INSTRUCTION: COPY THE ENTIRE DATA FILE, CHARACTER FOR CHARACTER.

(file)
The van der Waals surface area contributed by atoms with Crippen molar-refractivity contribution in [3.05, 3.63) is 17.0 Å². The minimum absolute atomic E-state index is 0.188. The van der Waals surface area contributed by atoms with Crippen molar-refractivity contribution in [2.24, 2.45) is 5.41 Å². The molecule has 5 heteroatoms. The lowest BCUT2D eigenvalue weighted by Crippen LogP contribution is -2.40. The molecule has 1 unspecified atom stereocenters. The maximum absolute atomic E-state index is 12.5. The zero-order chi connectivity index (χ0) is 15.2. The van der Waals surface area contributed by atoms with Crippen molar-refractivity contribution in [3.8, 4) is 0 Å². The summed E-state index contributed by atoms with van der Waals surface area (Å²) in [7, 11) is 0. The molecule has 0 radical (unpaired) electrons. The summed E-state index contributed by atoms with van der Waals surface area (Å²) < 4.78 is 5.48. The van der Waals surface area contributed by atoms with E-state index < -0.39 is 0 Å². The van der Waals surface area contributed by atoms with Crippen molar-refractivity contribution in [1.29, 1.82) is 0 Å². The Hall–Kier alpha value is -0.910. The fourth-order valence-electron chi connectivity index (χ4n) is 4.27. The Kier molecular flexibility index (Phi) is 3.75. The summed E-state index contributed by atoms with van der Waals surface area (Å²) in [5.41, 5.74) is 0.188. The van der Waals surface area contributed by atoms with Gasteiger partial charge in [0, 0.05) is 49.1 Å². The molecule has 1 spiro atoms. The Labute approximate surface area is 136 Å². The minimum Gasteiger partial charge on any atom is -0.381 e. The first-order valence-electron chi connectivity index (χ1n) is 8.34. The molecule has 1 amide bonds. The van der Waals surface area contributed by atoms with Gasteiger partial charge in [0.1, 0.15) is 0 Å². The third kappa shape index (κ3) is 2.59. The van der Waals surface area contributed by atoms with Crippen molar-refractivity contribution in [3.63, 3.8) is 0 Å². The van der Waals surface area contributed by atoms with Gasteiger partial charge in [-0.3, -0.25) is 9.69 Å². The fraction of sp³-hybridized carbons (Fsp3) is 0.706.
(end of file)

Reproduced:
The van der Waals surface area contributed by atoms with Crippen molar-refractivity contribution in [3.05, 3.63) is 17.0 Å². The minimum absolute atomic E-state index is 0.188. The van der Waals surface area contributed by atoms with Crippen molar-refractivity contribution in [2.24, 2.45) is 5.41 Å². The molecule has 5 heteroatoms. The lowest BCUT2D eigenvalue weighted by Crippen LogP contribution is -2.40. The molecule has 1 unspecified atom stereocenters. The maximum absolute atomic E-state index is 12.5. The zero-order chi connectivity index (χ0) is 15.2. The van der Waals surface area contributed by atoms with Crippen molar-refractivity contribution in [3.8, 4) is 0 Å². The summed E-state index contributed by atoms with van der Waals surface area (Å²) in [7, 11) is 0. The molecule has 0 radical (unpaired) electrons. The summed E-state index contributed by atoms with van der Waals surface area (Å²) < 4.78 is 5.48. The van der Waals surface area contributed by atoms with E-state index < -0.39 is 0 Å². The van der Waals surface area contributed by atoms with Crippen molar-refractivity contribution in [1.29, 1.82) is 0 Å². The Hall–Kier alpha value is -0.910. The fourth-order valence-electron chi connectivity index (χ4n) is 4.27. The Kier molecular flexibility index (Phi) is 3.75. The summed E-state index contributed by atoms with van der Waals surface area (Å²) in [5.41, 5.74) is 0.188. The van der Waals surface area contributed by atoms with Gasteiger partial charge in [0, 0.05) is 49.1 Å². The molecule has 1 spiro atoms. The Labute approximate surface area is 136 Å². The minimum Gasteiger partial charge on any atom is -0.381 e. The first-order valence-electron chi connectivity index (χ1n) is 8.34. The molecule has 1 amide bonds. The van der Waals surface area contributed by atoms with Gasteiger partial charge in [0.1, 0.15) is 0 Å². The third kappa shape index (κ3) is 2.59. The van der Waals surface area contributed by atoms with Crippen molar-refractivity contribution in [3.63, 3.8) is 0 Å². The van der Waals surface area contributed by atoms with Gasteiger partial charge in [-0.3, -0.25) is 9.69 Å². The fraction of sp³-hybridized carbons (Fsp3) is 0.706.